Lets assume that you have a topology of a hub and 2 spokes, your provider will assign you 2 DLCIs at the hub side, one for each spoke, on your side you'll have to either dynamically or statically map the DLCIs to the remote IP addresses, on the provider side the provider will configure the FR Switch attached to your hub router with 2 PVCs, one for each spoke using one of the DLCIs, and thus when your router uses the DLCI for a specific spoke the FR Switch will forward the traffic on its particular PVC.

I hope that this addresses your query.

BR,

Mohammed Mahmoud.

Richard Burts Thu, 02/07/2008 - 20:14

Olu

You ask:

Going by this statement of yours, how then would our DLCI knows which remote end to talk to since as you know we have hundreds or thousand of PVCs within the FRSW.

I attempted to address this in the third paragraph of my response where I talk about Frame Relay switching. Since that does not seem to have resolved your question let me try again a little differently. Let me first emphasize that a PCV is a virtual circuit. Similar to a physical circuit (like a point to point T1) which originates on a particular device and terminates on a particular device and may go through several data switches on its path, the virtual circuit for Frame Relay starts on a particular device and terminates on a particular device and will go through 1 or more Frame Relay switches to get to its destination. The DLCI on your point to point subinterface represents a point to point connection to a particular destination. Even though there are hundreds of DLCIs on the Frame Relay switch, the DLCI from your router (perhaps DLCI 100) connects to a unique Frame Relay switch. And that Frame Relay switch will take incoming DLCI 100 and will switch it to an outbound DLCI (perhaps 476) on an outbound interface. DLCI 476 may connect to the far end router.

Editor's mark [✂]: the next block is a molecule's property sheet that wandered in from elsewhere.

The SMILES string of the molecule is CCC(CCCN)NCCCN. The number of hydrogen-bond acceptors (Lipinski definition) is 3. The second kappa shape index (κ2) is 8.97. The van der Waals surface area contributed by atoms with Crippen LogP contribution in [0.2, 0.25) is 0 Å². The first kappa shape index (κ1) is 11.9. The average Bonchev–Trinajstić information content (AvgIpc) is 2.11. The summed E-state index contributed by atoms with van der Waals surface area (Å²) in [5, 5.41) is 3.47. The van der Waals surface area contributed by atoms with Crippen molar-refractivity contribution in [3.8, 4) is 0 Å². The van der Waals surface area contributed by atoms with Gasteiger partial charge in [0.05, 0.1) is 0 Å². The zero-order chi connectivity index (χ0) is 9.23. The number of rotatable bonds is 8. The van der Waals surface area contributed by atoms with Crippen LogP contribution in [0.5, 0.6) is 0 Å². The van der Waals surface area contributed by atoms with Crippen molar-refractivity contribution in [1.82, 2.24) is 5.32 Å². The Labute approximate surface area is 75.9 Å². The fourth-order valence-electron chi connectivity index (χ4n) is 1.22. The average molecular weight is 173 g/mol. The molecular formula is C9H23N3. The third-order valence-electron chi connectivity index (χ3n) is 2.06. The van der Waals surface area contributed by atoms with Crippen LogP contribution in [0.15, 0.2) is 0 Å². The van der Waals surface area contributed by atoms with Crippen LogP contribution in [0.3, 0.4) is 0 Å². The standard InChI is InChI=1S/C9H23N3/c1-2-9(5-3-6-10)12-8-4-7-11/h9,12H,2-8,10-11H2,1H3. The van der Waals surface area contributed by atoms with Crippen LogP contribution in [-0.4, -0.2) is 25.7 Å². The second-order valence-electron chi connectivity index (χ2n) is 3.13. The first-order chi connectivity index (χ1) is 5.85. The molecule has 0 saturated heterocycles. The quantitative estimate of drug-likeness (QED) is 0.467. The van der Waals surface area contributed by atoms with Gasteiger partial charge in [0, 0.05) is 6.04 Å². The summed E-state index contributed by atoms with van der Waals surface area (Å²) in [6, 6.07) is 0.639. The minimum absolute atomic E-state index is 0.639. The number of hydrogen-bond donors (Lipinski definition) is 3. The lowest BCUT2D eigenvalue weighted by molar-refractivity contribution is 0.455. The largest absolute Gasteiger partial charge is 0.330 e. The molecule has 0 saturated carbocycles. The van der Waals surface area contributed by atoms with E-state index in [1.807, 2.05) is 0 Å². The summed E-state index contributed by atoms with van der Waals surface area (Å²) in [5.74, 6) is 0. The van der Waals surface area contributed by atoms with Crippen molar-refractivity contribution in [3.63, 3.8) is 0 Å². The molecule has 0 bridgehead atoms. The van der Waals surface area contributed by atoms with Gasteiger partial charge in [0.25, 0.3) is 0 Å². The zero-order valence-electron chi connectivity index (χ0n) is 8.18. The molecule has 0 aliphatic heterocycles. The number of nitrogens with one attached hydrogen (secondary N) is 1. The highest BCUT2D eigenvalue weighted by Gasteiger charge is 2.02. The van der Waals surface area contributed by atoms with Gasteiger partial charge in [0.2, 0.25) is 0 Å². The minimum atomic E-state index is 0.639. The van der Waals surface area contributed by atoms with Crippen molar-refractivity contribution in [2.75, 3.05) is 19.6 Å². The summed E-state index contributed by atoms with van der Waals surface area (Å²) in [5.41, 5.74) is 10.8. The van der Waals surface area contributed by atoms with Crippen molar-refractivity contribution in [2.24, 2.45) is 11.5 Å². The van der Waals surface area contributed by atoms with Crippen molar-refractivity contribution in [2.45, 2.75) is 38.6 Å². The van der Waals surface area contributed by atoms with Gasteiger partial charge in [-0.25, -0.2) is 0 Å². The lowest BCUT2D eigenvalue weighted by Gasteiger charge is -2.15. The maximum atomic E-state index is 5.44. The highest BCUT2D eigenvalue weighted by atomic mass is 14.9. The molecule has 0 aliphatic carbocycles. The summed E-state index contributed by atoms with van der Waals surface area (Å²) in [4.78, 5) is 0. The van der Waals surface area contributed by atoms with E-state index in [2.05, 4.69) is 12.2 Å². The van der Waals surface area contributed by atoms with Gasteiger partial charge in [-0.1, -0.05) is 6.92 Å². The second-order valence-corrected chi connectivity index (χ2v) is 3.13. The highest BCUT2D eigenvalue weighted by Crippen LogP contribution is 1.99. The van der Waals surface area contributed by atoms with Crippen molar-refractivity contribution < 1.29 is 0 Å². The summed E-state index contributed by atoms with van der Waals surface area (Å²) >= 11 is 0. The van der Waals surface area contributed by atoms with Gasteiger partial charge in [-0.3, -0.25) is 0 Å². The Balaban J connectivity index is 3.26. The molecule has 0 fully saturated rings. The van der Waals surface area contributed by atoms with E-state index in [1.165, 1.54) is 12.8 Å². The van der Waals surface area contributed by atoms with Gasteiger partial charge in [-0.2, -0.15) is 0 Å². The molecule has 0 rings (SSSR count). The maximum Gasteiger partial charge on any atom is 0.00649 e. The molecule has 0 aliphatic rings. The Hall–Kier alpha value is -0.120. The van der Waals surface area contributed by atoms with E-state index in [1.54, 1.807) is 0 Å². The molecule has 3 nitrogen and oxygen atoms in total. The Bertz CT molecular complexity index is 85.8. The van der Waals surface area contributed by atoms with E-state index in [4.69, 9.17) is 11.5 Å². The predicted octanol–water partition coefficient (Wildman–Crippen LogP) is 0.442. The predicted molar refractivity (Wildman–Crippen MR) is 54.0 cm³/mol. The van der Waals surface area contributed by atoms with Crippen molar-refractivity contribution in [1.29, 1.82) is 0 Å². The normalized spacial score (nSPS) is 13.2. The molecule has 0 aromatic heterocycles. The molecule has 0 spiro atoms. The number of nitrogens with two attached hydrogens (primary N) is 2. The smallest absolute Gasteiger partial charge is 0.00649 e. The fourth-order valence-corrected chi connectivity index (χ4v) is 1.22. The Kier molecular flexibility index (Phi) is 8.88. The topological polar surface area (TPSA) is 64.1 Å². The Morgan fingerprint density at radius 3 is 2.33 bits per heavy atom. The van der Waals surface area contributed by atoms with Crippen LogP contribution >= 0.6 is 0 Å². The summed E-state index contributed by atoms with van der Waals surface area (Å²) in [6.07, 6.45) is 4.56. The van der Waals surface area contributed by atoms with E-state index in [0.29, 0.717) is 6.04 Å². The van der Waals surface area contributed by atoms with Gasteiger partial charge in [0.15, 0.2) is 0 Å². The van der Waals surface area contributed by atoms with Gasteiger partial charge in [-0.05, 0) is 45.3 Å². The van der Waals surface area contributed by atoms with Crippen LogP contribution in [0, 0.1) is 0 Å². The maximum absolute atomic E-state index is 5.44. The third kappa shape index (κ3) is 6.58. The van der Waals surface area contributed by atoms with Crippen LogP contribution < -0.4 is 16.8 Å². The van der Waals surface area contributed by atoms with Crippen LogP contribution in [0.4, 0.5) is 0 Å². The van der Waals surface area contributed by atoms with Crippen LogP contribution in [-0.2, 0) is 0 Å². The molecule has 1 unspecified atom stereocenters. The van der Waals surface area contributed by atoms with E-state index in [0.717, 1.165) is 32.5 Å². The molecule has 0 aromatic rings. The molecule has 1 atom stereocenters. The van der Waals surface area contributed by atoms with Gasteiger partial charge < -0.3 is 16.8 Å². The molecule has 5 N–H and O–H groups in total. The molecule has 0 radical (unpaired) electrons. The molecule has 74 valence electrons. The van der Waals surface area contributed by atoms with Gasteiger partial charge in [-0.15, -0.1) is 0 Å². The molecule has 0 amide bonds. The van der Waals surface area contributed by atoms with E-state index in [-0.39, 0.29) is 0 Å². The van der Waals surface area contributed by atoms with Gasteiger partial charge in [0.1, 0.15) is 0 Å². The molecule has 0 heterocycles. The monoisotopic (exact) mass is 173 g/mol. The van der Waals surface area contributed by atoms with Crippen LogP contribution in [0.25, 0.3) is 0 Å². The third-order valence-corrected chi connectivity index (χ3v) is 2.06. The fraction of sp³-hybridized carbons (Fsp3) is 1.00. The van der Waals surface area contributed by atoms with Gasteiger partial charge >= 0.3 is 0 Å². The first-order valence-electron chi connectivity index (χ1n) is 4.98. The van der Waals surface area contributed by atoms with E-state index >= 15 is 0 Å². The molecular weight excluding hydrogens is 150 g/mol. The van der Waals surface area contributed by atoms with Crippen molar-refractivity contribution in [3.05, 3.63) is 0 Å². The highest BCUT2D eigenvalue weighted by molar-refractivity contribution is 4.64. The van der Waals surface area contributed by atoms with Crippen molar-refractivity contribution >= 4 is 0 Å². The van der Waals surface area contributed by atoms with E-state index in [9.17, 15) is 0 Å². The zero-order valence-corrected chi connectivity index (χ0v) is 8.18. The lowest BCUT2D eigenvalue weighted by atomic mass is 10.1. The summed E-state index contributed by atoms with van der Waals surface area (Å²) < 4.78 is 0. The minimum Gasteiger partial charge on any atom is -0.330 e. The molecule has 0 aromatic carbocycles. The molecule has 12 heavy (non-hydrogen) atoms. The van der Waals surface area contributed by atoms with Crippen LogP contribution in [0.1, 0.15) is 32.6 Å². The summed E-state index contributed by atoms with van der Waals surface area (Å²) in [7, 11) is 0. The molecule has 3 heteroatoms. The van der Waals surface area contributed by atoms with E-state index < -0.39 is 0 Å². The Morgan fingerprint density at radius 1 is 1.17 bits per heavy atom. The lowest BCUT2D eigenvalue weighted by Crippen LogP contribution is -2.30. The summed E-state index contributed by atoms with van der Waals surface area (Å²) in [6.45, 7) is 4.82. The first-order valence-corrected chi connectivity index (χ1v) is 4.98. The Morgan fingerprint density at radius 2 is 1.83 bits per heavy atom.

We say the DLCI is locally significant because you only need to know about DLCI 100 (you do not need to know about 476). And the remote only needs to know about 476 (they do not need to know about 100). And it is the responsibility of the Frame Relay provider to know about both DLCIs and to establish the correct connection between them.

It may help to think of an analogy. Lets think of a router that has 3 point to point serial interfaces and of another router that has Frame Relay with 3 point to point subinterfaces (and 3 DLCIs). Each router connects to 3 destinations. Just like serial1/1 and serial1/2 and serial1/3 connect to 3 unique destinations, serial 2/1.100, serial2/1.200, and serial2/1.300 connect to 3 unique destinations. When you choose serial1/2 as the outbound interface you have chosen which destination you will communicate with. And when you choose serial2/1.200 you have chosen which destination you will communicate with.

Just like the provider of the T1 circuit engineers the circuit to select certain components and combines them to provide the end to end connectivity, the Frame Relay provider is engineering DLCIs and specifying Frame Relay switching so that your DLCI 100 builds a virtual circuit that connects to a certain destination and so that your DLCI 100 builds a virtual circuit that connects to a certain destination.

HTH

Rick